Editor’s Note: HARP expired 12/31/18. However, Fannie Mae and Freddie Mac recently rolled out new High LTV refinances. Read about them here. This post will remain active for archival purposes.
There’s been little talk of HARP 3 lately, but that doesn’t mean that program is stalled.
The rumored HARP upgrade was conceptually introduced by the President; backing the idea that “every responsible homeowner” should be able to refinance to today's mortgage rates.
low In some form, HARP 3.0 is expected to pass, it’s just unclear when. The government is calling the program “A Better Bargain For U.S. Homeowners“.
In Brief : The HARP Refinance Program
Home Affordable Refinance Program (HARP) is a government-backed refinance program. It was launched in 2009 as a means to stimulate the economy. At the time, mortgage rates were falling but few homeowners were able to refinance because they had lost too much equity in their respective homes.
HARP waived certain loan-to-value requirements, and close to 1 million U.S. households took advantage.
Then, in 2012, the HARP program was expanded.
Dubbed HARP 2.0, all loan-to-value requirements were waived with the new release, as were proof of income requirements; proof of asset requirements; minimum credit score requirements; plus, as a host of other qualifiers.
In many cases, HARP 2.0 won’t require home appraisal.
The retooled HARP 2.0 was specifically designed to remove refinancing hurdles which existed under the program’s initial iteration. Consider HARP’s three basic requirements :
- To use HARP, you must have less than 20% equity in your home
- To use HARP, you must have paid your loan on-time for the last 6 months
- To use HARP, your loan must have a note date of no later than May 31, 2009
There’s a fourth requirement, too — HARP requires that your mortgage be backed by either Fannie Mae or Freddie Mac. This clause specifically affects the millions of underwater U.S. homeowners whose mortgages are privately-held.
With HARP 3, that requirement may be no longer. Soon, even homeowners with existing Alt-A, jumbo and sub-prime loans could find themselves HARP-eligible.
HARP 3 : Help For Non-Fannie, Non-Freddie Mortgages?
HARP 3.0 is not yet passed but it makes for some interesting talk. HARP 3.0 would likely help homeowners whose mortgages are specifically not backed by Fannie Mae or Freddie Mac.
This is a big deal because, although the Fannie Mae-Freddie Mac-FHA triumvirate controls more than 90% of today’s new mortgage originations, that wasn’t the case from 2001-2007. Last decade, non-GSE lending was a major part of the U.S. housing market.
For example, Federal Reserve data shows that Alt-A mortgages accounted for 27.5% of mortgage originations in 2005. Today, by current rules, each of these homeowners is locked out from the Home Affordable Refinance Program.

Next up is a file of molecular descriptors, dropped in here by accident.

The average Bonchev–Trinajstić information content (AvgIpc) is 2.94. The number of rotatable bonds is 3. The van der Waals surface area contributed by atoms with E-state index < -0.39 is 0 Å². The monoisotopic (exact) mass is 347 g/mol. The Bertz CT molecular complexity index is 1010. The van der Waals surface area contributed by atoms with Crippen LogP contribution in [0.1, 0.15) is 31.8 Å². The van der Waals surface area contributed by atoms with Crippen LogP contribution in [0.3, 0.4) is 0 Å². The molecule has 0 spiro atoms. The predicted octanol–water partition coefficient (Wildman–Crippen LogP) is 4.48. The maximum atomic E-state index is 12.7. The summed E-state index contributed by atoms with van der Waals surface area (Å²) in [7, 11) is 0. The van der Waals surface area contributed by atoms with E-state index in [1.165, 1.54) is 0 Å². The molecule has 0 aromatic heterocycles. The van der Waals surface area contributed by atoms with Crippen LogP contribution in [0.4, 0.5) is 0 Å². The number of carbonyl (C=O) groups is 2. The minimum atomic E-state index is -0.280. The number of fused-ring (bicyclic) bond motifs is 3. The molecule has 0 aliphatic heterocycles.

HARP 3 would allow these Alt-A customers to (finally!) refinance their home loans.
In addition, there were lots of “A Paper” mortgages that went to sub-prime investors last decade because, at the time, the sub-prime market offered lower mortgage rates than the conforming market did. Ludicrous, but true.
Conforming, 30-year fixed rate mortgage rates were 5.50 percent in mid-2005. Sub-prime 30-year fixed rates, by contrast, were a quarter-point lower at 5.25%. Which would you have taken?
Homeowners with sub-prime mortgages may become HARP-eligible, too.
And, lastly, HARP 3.0 could help homeowners with jumbo mortgages that, in today’s market, would not be jumbo mortgages.
Last decade, before conforming loan limits were raised to $625,500 in “high-cost areas” throughout California, Virginia, Maryland, and New York, for example, homeowners who bought or refinanced were relegated to non-conforming loan products — loans that met typical underwriting guidelines but that were too big for Fannie Mae or Freddie Mac to purchase.
After home values fell, although their mortgages met Fannie Mae loan standards; and, although their mortgages were within Fannie Mae loan limits, these homeowners were unable to use HARP 2.0 because their mortgages weren’t backed by the government. They were held by a bank, such as Wells Fargo, CitiMortgage, Chase, or Bank of America.
With HARP 3, these “high-cost”, jumbo homeowners would get the chance to refinance.
HARP 3 Candidates
We don’t know when HARP 3.0 will be made official (if ever). Nor do we know which homeowners will qualify for HARP 3 when it’s passed. However, based on HARP history and talk from Washington, D.C., we can make a few good guesses.
Some of the “borrower types” HARP 3.0 is expected to target include :
- A self-employed person who used stated income loan for the original mortgage, and can verify their current income via federal tax returns
- A “prime” borrower who used a sub-prime mortgage because mortgage rates were lower and/or fees were less as compared to a conforming one
- A jumbo mortgage homeowner who lives in a “high-cost area” whose original mortgage was for between $417,000 and $625,500
- A wage earner who used a stated income and/or stated asset mortgage for convenience
- Sub-prime borrower who has paid mortgage as agreed and can verify income and assets
- An Alt-A borrower whose FICOs were low at date of origination, but have since improved
There are literally millions of U.S. homeowners who would meet HARP 3.0 eligibility standards, which would open today’s low mortgage rates to all of them.
Compare HARP Mortgage Rates
HARP 3 is an interesting product. It would be the extension of HARP 2.0 for homeowners whose mortgages are private-market money — either because non-government loans were cheaper, or because no suitable government product existed.
So, whether you’re a HARP 2.0 candidate, HARP 3.0 candidate, or just want to see today’s mortgage rates, get started now. HARP mortgage rates are comparable to non-HARP rates, there is no obligation to proceed,and no social security number required to get started.
Click here to get HARP mortgage rates.